God sells us all things at the price of labor.
-Leonardo da Vinci
What is Labor Day?
A United States federal holiday observed on the first Monday in September.
Without labor nothing prospers.
The holiday originated in Canada out of labor disputes ("Nine-Hour Movement") first in Hamilton, then in Toronto, Canada in the 1870s, which resulted in a Trade Union Act which legalized and protected union activity in 1872 in Canada. The parades held in support of the Nine-Hour Movement and the printers' strike led to an annual celebration in Canada. In 1882, American labor leader Peter J. McGuire witnessed one of these labor festivals in Toronto. Inspired from Canadian events in Toronto, he returned to New York and organized the first American "labor day" on September 5 of the same year.
The first Labor Day in the United States was celebrated on September 5, 1882 in New York City. In the aftermath of the deaths of a number of workers at the hands of the US military and US Marshals during the 1894 Pullman Strike, President Grover Cleveland put reconciliation with Labor as a top political priority. Fearing further conflict, legislation making Labor Day a national holiday was rushed through Congress unanimously and signed into law a mere six days after the end of the strike. Cleveland was also concerned that aligning a US labor holiday with existing international May Day celebrations would stir up negative emotions linked to the Haymarket Affair.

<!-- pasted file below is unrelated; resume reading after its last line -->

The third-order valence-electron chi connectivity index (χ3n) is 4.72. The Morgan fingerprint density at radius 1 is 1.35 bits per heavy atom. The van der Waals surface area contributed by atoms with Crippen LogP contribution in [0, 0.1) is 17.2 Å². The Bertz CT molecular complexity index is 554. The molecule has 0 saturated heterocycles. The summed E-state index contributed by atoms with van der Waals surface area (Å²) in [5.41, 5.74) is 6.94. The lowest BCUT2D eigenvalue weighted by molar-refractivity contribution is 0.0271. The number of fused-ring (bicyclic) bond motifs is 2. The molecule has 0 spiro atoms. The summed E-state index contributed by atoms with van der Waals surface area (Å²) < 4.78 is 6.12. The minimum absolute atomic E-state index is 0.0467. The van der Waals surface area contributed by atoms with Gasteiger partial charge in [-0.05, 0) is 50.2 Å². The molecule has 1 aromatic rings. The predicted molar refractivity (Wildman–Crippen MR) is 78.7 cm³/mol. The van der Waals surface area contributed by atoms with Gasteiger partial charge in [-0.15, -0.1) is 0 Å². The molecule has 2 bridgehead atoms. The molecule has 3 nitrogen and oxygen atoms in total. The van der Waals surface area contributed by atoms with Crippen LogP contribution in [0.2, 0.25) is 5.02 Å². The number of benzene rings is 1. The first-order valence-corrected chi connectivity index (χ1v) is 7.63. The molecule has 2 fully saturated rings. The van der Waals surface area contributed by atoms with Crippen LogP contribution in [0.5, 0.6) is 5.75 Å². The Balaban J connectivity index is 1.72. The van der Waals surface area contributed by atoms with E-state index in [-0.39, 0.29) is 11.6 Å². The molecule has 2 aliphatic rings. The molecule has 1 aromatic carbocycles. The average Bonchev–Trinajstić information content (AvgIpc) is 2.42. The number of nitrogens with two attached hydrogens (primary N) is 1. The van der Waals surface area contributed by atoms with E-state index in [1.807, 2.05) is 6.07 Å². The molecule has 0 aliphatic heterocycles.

Who Celebrates Labor Day:
All 50 U.S. states have made Labor Day a state holiday.
Labor was the first price, the original purchase-money that was paid for all things. It was not by gold or by silver, but by labor, that all wealth of the world was originally purchased.
Traditionally, Labor Day is celebrated by most Americans as the symbolic end of the summer. The holiday is often regarded as a day of rest and parades. Forms of celebration include picnics, barbecues, fireworks displays, water sports, and public art events. Families with school-age children take it as the last chance to travel before the end of summer recess.
Labor Day is a glorious holiday because your child will be going back to school the next day. It would have been called Independence Day, but that name was already taken.
Have a wonderful day everyone!
Until tomorrow: Go Ahead and Indulge!